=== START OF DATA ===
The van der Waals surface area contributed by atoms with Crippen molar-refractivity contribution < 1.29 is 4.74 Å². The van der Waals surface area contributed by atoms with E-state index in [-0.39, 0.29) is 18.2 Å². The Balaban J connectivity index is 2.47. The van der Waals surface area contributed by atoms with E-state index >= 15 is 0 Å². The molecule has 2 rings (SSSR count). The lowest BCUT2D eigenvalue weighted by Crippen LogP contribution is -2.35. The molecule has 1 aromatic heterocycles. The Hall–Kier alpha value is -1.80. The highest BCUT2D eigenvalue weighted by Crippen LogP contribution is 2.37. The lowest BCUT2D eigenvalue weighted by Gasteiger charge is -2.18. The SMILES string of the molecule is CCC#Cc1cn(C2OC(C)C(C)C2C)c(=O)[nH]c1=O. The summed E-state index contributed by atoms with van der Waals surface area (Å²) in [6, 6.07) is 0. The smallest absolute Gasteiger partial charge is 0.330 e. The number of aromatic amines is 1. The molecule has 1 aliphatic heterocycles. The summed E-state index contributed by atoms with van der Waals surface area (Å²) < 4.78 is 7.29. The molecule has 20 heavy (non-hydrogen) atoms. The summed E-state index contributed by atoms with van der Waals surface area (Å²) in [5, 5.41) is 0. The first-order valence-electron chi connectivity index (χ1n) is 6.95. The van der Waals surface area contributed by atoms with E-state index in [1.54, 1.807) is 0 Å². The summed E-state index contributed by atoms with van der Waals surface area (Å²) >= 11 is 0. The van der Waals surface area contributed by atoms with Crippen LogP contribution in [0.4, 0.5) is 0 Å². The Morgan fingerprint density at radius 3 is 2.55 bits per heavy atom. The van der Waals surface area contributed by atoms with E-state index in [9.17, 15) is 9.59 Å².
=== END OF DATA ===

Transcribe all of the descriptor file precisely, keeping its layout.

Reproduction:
The van der Waals surface area contributed by atoms with Crippen molar-refractivity contribution < 1.29 is 4.74 Å². The van der Waals surface area contributed by atoms with E-state index in [-0.39, 0.29) is 18.2 Å². The Balaban J connectivity index is 2.47. The van der Waals surface area contributed by atoms with E-state index >= 15 is 0 Å². The molecule has 2 rings (SSSR count). The lowest BCUT2D eigenvalue weighted by Crippen LogP contribution is -2.35. The molecule has 1 aromatic heterocycles. The Hall–Kier alpha value is -1.80. The highest BCUT2D eigenvalue weighted by Crippen LogP contribution is 2.37. The lowest BCUT2D eigenvalue weighted by Gasteiger charge is -2.18. The SMILES string of the molecule is CCC#Cc1cn(C2OC(C)C(C)C2C)c(=O)[nH]c1=O. The summed E-state index contributed by atoms with van der Waals surface area (Å²) in [6, 6.07) is 0. The smallest absolute Gasteiger partial charge is 0.330 e. The number of aromatic amines is 1. The molecule has 1 aliphatic heterocycles. The summed E-state index contributed by atoms with van der Waals surface area (Å²) < 4.78 is 7.29. The molecule has 20 heavy (non-hydrogen) atoms. The summed E-state index contributed by atoms with van der Waals surface area (Å²) in [5, 5.41) is 0. The first-order valence-electron chi connectivity index (χ1n) is 6.95. The van der Waals surface area contributed by atoms with E-state index in [1.54, 1.807) is 0 Å². The summed E-state index contributed by atoms with van der Waals surface area (Å²) >= 11 is 0. The van der Waals surface area contributed by atoms with Crippen LogP contribution in [0.4, 0.5) is 0 Å². The Morgan fingerprint density at radius 3 is 2.55 bits per heavy atom. The van der Waals surface area contributed by atoms with E-state index in [9.17, 15) is 9.59 Å².